But I look at it this way: If people would just obey laws such as a “gun-stowage tax,” then we could feel more assured that the kids who get shot like we have seen lately would more likely be the dependents of (or be in temporary custody of) people who are probably already criminals.

          • You may or may not be right, but I have to say that this is one issue where I simply wouldn’t leave that to chance. I’m not even interested in constitutionality anymore, since so many legislators have already run roughshod over that. Nobody in our hierarchy has earned that kind of trust. They’ve made it abundantly clear what their ultimate goal is (I could send you a 27-page long list of direct quotes), and I firmly believe that if it weren’t for the “evil” gun lobby and other groups, we’d have nothing but sharp sticks by now. My motto, therefore, is “Not Another Inch”. They could dump the bodies of every man, woman, and child killed with guns on my front lawn tomorrow, and that honestly wouldn’t change my mind.

          • Jack, that’s precisely what happened here in CT. I agree that it doesn’t and shouldn’t necessarily follow, but people have pretty much no reason to trust that it won’t.

      • He presents his gripes as a slippery slope (which is fallacious), when in reality his gripes should be presented as “wait wait wait, you want to invade the privacy of a vast majority of law abiding and responsible people because of the TINY TINY TINY percent who end up with dead children….when there are dozens of other situations that VASTLY greater death rates for children due to irresponsible behavior that you don’t seem to care about? This leads me to doubt your motives…”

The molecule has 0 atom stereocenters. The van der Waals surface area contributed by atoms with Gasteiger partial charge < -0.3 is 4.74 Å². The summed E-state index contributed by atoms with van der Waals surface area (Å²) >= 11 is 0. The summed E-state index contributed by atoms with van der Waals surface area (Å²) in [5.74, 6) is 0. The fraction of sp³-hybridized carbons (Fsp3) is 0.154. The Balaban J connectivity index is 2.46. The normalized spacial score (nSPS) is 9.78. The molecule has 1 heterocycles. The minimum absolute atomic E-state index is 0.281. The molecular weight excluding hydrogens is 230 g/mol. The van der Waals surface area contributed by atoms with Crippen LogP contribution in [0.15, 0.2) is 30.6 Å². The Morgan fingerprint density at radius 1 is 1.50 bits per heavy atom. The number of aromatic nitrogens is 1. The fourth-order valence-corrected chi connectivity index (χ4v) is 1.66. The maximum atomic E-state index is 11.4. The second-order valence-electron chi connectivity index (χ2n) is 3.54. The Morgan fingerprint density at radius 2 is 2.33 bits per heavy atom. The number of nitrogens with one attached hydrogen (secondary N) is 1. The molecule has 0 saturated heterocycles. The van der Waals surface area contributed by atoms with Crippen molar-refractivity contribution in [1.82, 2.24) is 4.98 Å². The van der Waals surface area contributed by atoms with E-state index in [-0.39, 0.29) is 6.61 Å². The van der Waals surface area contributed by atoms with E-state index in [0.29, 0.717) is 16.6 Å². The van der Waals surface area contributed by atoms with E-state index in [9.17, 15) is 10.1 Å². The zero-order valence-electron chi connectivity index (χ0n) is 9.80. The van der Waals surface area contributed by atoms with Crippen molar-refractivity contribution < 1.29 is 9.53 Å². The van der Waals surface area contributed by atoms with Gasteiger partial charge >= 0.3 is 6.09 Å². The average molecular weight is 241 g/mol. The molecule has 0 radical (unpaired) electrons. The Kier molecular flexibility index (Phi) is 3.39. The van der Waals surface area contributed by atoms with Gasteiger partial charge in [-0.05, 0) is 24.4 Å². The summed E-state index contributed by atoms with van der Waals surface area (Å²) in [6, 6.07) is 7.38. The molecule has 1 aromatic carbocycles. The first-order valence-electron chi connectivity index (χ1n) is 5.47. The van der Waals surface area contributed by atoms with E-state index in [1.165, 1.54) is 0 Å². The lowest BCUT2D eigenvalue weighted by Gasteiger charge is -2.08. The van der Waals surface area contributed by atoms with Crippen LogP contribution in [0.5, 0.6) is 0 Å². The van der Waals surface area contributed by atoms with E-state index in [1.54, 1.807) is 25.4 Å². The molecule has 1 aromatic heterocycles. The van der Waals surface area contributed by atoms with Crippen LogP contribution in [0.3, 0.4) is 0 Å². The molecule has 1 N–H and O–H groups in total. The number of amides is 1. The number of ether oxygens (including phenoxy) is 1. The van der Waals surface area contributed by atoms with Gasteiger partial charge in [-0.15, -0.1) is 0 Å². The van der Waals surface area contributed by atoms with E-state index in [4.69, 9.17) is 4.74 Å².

• A 2008 stat from 2 decades of data shows that deaths due to accidental poisoning was steadily on the rise, and as of 2008, has 14 per 100,000, applying the 59% of the stat which represents children, you get about 8.26 children dead from accidental poisonings per 100,000 in 2008 (a number that was, at the time steadily increasing).

          From another source:

          If we are really out to “make it safer for the kids”, then why no calls to address these dangers?

          Because the motivation has nothing to do with safety…that’s a smokescreen. Until one entire side of the political debate can demonstrate that it isn’t a visceral disgust for firearms and their role in empowering the citizen, sorry, I cannot support any controls on firearms.